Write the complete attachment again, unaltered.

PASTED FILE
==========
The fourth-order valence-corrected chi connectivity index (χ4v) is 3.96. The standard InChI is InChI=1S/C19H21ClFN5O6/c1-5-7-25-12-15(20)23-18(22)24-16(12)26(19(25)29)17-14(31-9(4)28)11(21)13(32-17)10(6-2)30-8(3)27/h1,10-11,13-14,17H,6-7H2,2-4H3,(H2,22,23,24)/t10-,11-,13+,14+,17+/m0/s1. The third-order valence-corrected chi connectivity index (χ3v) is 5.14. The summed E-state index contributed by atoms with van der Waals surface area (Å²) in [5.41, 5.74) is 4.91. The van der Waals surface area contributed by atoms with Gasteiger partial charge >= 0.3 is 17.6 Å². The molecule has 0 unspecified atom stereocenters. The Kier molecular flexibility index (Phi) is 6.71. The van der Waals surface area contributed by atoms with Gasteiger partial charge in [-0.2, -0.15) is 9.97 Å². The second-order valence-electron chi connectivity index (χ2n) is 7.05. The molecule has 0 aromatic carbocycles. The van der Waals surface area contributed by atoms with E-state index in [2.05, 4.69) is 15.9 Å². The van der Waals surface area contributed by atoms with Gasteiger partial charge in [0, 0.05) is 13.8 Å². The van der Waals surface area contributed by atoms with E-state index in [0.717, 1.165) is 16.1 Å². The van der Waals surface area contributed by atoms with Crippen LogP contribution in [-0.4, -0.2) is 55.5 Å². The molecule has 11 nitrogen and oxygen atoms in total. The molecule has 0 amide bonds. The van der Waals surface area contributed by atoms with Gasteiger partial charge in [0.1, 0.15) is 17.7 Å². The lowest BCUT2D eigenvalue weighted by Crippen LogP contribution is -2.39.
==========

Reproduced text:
The fourth-order valence-corrected chi connectivity index (χ4v) is 3.96. The standard InChI is InChI=1S/C19H21ClFN5O6/c1-5-7-25-12-15(20)23-18(22)24-16(12)26(19(25)29)17-14(31-9(4)28)11(21)13(32-17)10(6-2)30-8(3)27/h1,10-11,13-14,17H,6-7H2,2-4H3,(H2,22,23,24)/t10-,11-,13+,14+,17+/m0/s1. The third-order valence-corrected chi connectivity index (χ3v) is 5.14. The summed E-state index contributed by atoms with van der Waals surface area (Å²) in [5.41, 5.74) is 4.91. The van der Waals surface area contributed by atoms with Gasteiger partial charge >= 0.3 is 17.6 Å². The molecule has 0 unspecified atom stereocenters. The Kier molecular flexibility index (Phi) is 6.71. The van der Waals surface area contributed by atoms with Gasteiger partial charge in [-0.2, -0.15) is 9.97 Å². The second-order valence-electron chi connectivity index (χ2n) is 7.05. The molecule has 0 aromatic carbocycles. The van der Waals surface area contributed by atoms with E-state index in [2.05, 4.69) is 15.9 Å². The van der Waals surface area contributed by atoms with Gasteiger partial charge in [0, 0.05) is 13.8 Å². The van der Waals surface area contributed by atoms with E-state index in [0.717, 1.165) is 16.1 Å². The van der Waals surface area contributed by atoms with Crippen LogP contribution in [-0.4, -0.2) is 55.5 Å². The molecule has 11 nitrogen and oxygen atoms in total. The molecule has 0 amide bonds. The van der Waals surface area contributed by atoms with Gasteiger partial charge in [0.1, 0.15) is 17.7 Å². The lowest BCUT2D eigenvalue weighted by Crippen LogP contribution is -2.39.